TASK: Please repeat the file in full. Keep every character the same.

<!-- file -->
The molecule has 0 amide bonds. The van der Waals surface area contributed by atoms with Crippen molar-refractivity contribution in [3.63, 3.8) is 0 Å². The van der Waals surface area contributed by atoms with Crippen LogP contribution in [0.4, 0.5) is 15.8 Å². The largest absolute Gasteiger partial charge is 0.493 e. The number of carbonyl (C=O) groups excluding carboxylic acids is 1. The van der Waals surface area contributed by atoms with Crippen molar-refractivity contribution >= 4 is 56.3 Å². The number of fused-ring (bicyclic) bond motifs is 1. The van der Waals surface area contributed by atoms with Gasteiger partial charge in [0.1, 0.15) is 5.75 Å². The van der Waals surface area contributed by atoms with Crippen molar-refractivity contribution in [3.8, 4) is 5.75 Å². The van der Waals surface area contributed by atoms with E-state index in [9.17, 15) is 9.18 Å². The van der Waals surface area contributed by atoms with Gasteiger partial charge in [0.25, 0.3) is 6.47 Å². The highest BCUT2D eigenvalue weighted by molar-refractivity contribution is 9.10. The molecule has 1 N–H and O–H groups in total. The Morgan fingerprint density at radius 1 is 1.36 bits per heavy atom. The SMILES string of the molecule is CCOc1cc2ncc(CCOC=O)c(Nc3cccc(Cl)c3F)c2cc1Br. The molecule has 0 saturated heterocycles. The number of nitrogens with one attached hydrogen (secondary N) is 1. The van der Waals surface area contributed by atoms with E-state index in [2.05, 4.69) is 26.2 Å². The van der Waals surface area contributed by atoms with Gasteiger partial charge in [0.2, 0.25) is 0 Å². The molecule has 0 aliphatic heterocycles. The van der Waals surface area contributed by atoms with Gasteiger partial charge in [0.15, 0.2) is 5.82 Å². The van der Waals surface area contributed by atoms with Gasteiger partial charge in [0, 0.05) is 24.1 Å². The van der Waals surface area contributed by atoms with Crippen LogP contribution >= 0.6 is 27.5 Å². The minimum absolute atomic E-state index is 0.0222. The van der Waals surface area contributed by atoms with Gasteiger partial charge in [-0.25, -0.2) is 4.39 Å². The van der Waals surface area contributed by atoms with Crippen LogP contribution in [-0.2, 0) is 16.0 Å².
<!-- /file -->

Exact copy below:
The molecule has 0 amide bonds. The van der Waals surface area contributed by atoms with Crippen molar-refractivity contribution in [3.63, 3.8) is 0 Å². The van der Waals surface area contributed by atoms with Crippen LogP contribution in [0.4, 0.5) is 15.8 Å². The largest absolute Gasteiger partial charge is 0.493 e. The number of carbonyl (C=O) groups excluding carboxylic acids is 1. The van der Waals surface area contributed by atoms with Crippen molar-refractivity contribution >= 4 is 56.3 Å². The number of fused-ring (bicyclic) bond motifs is 1. The van der Waals surface area contributed by atoms with Gasteiger partial charge in [0.1, 0.15) is 5.75 Å². The van der Waals surface area contributed by atoms with Crippen molar-refractivity contribution in [3.8, 4) is 5.75 Å². The van der Waals surface area contributed by atoms with E-state index in [9.17, 15) is 9.18 Å². The van der Waals surface area contributed by atoms with Gasteiger partial charge in [0.25, 0.3) is 6.47 Å². The highest BCUT2D eigenvalue weighted by molar-refractivity contribution is 9.10. The molecule has 1 N–H and O–H groups in total. The Morgan fingerprint density at radius 1 is 1.36 bits per heavy atom. The SMILES string of the molecule is CCOc1cc2ncc(CCOC=O)c(Nc3cccc(Cl)c3F)c2cc1Br. The molecule has 0 saturated heterocycles. The number of nitrogens with one attached hydrogen (secondary N) is 1. The van der Waals surface area contributed by atoms with E-state index in [2.05, 4.69) is 26.2 Å². The van der Waals surface area contributed by atoms with Gasteiger partial charge in [0.2, 0.25) is 0 Å². The molecule has 0 aliphatic heterocycles. The van der Waals surface area contributed by atoms with Gasteiger partial charge in [0.15, 0.2) is 5.82 Å². The van der Waals surface area contributed by atoms with Gasteiger partial charge in [0, 0.05) is 24.1 Å². The van der Waals surface area contributed by atoms with Crippen LogP contribution >= 0.6 is 27.5 Å². The minimum absolute atomic E-state index is 0.0222. The van der Waals surface area contributed by atoms with Gasteiger partial charge in [-0.25, -0.2) is 4.39 Å². The van der Waals surface area contributed by atoms with Crippen LogP contribution in [-0.2, 0) is 16.0 Å².